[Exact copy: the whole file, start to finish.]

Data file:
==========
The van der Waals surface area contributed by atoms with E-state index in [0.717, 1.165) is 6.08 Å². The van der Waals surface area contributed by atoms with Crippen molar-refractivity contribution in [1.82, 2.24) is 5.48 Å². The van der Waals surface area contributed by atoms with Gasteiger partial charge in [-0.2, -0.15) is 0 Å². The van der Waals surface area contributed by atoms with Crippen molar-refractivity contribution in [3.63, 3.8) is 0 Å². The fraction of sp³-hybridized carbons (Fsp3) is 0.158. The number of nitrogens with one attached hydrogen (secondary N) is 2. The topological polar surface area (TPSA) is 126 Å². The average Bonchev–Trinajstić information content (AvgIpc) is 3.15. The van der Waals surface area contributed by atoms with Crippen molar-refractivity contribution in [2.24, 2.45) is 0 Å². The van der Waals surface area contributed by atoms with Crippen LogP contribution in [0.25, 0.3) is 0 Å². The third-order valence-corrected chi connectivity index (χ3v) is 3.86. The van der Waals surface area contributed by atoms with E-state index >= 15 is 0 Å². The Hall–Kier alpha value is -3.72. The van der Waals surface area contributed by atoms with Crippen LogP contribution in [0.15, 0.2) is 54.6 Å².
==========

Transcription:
The van der Waals surface area contributed by atoms with E-state index in [0.717, 1.165) is 6.08 Å². The van der Waals surface area contributed by atoms with Crippen molar-refractivity contribution in [1.82, 2.24) is 5.48 Å². The van der Waals surface area contributed by atoms with Gasteiger partial charge in [-0.2, -0.15) is 0 Å². The van der Waals surface area contributed by atoms with Crippen molar-refractivity contribution in [3.63, 3.8) is 0 Å². The fraction of sp³-hybridized carbons (Fsp3) is 0.158. The number of nitrogens with one attached hydrogen (secondary N) is 2. The topological polar surface area (TPSA) is 126 Å². The average Bonchev–Trinajstić information content (AvgIpc) is 3.15. The van der Waals surface area contributed by atoms with Crippen molar-refractivity contribution in [2.24, 2.45) is 0 Å². The van der Waals surface area contributed by atoms with Crippen LogP contribution in [0.25, 0.3) is 0 Å². The third-order valence-corrected chi connectivity index (χ3v) is 3.86. The van der Waals surface area contributed by atoms with E-state index >= 15 is 0 Å². The Hall–Kier alpha value is -3.72. The van der Waals surface area contributed by atoms with Crippen LogP contribution in [0.15, 0.2) is 54.6 Å².